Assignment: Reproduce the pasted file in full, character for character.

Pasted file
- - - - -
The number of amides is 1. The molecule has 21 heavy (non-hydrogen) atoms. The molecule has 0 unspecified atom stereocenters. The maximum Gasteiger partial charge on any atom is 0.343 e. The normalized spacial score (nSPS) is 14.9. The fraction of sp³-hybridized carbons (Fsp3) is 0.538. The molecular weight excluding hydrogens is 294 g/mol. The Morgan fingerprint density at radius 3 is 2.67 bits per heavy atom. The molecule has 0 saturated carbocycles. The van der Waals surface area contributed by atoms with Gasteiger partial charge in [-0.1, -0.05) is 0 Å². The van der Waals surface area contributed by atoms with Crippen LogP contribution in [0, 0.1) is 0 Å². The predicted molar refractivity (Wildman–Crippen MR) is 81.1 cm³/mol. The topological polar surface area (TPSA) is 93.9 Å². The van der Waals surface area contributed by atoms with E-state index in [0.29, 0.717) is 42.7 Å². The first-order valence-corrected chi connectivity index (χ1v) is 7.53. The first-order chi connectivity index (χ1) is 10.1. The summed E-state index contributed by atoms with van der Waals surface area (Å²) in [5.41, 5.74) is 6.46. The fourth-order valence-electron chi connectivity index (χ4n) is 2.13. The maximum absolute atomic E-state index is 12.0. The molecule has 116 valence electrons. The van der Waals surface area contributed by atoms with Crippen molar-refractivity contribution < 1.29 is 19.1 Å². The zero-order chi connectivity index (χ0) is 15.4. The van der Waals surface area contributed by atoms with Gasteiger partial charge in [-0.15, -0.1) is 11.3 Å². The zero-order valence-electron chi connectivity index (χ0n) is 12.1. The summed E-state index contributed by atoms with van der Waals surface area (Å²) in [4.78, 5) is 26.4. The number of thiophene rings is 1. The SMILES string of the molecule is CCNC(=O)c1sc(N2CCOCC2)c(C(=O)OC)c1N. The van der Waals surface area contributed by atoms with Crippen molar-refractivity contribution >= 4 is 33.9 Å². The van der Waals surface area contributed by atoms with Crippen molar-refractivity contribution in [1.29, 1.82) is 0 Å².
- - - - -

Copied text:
The number of amides is 1. The molecule has 21 heavy (non-hydrogen) atoms. The molecule has 0 unspecified atom stereocenters. The maximum Gasteiger partial charge on any atom is 0.343 e. The normalized spacial score (nSPS) is 14.9. The fraction of sp³-hybridized carbons (Fsp3) is 0.538. The molecular weight excluding hydrogens is 294 g/mol. The Morgan fingerprint density at radius 3 is 2.67 bits per heavy atom. The molecule has 0 saturated carbocycles. The van der Waals surface area contributed by atoms with Gasteiger partial charge in [-0.1, -0.05) is 0 Å². The van der Waals surface area contributed by atoms with Crippen LogP contribution in [0, 0.1) is 0 Å². The predicted molar refractivity (Wildman–Crippen MR) is 81.1 cm³/mol. The topological polar surface area (TPSA) is 93.9 Å². The van der Waals surface area contributed by atoms with E-state index in [0.29, 0.717) is 42.7 Å². The first-order valence-corrected chi connectivity index (χ1v) is 7.53. The first-order chi connectivity index (χ1) is 10.1. The summed E-state index contributed by atoms with van der Waals surface area (Å²) in [5.41, 5.74) is 6.46. The fourth-order valence-electron chi connectivity index (χ4n) is 2.13. The maximum absolute atomic E-state index is 12.0. The molecule has 116 valence electrons. The van der Waals surface area contributed by atoms with Crippen molar-refractivity contribution < 1.29 is 19.1 Å². The zero-order chi connectivity index (χ0) is 15.4. The van der Waals surface area contributed by atoms with Gasteiger partial charge in [-0.15, -0.1) is 11.3 Å². The zero-order valence-electron chi connectivity index (χ0n) is 12.1. The summed E-state index contributed by atoms with van der Waals surface area (Å²) in [4.78, 5) is 26.4. The number of thiophene rings is 1. The SMILES string of the molecule is CCNC(=O)c1sc(N2CCOCC2)c(C(=O)OC)c1N. The van der Waals surface area contributed by atoms with Crippen molar-refractivity contribution >= 4 is 33.9 Å². The van der Waals surface area contributed by atoms with Crippen molar-refractivity contribution in [1.29, 1.82) is 0 Å².